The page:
Under-reporting of greenhouse gas emissions in U.S. cities

Gurney, K., J. Liang, G. Roest, Y. Song, K. Mueller, and T. Lauvaux (2021), Under-reporting of greenhouse gas emissions in U.S. cities, Nature, doi:10.1038/s41467-020-20871-0.

Cities dominate greenhouse gas emissions. Many have generated self-reported emission inventories, but their value to emissions mitigation depends on their accuracy, which remains untested. Here, we compare self-reported inventories from 48 US cities to independent estimates from the Vulcan carbon dioxide emissions data product, which is consistent with atmospheric measurements. We found that cities under-report their own greenhouse gas emissions, on average, by 18.3% (range: 145.5% to +63.5%) a difference which if extrapolated to all U.S. cities, exceeds Californias total emissions by 23.5%. Differences arise because city inventories omit particular fuels and source types and estimate transportation emissions differently. These results raise concerns about self-reported inventories in planning or assessing emissions, and warrant consideration of the new urban greenhouse gas infor- mation system recently developed by the scientific community.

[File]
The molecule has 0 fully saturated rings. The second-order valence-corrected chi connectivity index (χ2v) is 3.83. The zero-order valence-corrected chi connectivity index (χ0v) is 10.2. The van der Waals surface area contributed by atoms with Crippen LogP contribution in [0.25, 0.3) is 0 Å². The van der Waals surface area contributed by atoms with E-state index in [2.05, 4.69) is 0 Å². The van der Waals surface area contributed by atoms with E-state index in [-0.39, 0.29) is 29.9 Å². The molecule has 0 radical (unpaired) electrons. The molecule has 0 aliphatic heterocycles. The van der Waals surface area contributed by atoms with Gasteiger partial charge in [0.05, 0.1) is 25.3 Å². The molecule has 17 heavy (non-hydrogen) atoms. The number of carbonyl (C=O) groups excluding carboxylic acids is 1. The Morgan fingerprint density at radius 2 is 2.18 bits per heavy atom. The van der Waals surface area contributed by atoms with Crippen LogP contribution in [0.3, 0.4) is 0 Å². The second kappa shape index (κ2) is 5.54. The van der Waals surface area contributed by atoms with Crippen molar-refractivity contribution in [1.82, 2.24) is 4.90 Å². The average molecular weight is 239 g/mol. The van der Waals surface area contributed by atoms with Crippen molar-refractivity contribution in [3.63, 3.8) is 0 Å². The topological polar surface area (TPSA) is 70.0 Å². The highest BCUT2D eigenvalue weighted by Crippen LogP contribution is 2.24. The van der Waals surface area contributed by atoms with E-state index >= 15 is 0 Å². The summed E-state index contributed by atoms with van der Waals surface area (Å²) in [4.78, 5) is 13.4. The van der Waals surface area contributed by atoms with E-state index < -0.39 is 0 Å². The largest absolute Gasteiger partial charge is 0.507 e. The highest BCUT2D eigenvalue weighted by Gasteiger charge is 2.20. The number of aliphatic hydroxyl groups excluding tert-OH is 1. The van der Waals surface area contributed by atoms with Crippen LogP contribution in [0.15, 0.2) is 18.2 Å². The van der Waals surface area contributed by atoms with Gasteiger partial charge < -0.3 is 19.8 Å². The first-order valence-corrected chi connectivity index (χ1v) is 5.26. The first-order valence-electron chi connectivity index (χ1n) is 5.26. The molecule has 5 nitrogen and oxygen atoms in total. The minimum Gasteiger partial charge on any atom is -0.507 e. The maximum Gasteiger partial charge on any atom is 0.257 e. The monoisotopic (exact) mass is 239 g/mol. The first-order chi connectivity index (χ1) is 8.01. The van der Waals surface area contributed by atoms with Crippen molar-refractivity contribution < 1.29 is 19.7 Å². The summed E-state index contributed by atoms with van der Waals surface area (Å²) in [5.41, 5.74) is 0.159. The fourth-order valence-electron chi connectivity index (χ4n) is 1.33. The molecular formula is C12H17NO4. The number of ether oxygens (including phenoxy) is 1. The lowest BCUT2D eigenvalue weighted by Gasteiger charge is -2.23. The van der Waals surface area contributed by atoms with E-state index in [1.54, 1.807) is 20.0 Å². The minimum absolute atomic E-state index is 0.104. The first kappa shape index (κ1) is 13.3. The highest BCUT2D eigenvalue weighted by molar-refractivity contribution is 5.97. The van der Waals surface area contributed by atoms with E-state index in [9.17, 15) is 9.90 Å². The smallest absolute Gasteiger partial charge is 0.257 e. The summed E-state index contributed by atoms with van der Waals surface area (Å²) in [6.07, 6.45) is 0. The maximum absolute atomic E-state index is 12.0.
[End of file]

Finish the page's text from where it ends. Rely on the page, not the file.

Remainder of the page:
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Research Program: 
Carbon Cycle & Ecosystems Program (CCEP)
Funding Sources: 
NASA Grant NNX14AJ20G National Institute of Standards and Technology Grant 70NANB16H264N. T. Lauvaux was supported by the French research program Make Our Planet Great Again (project CIUDAD).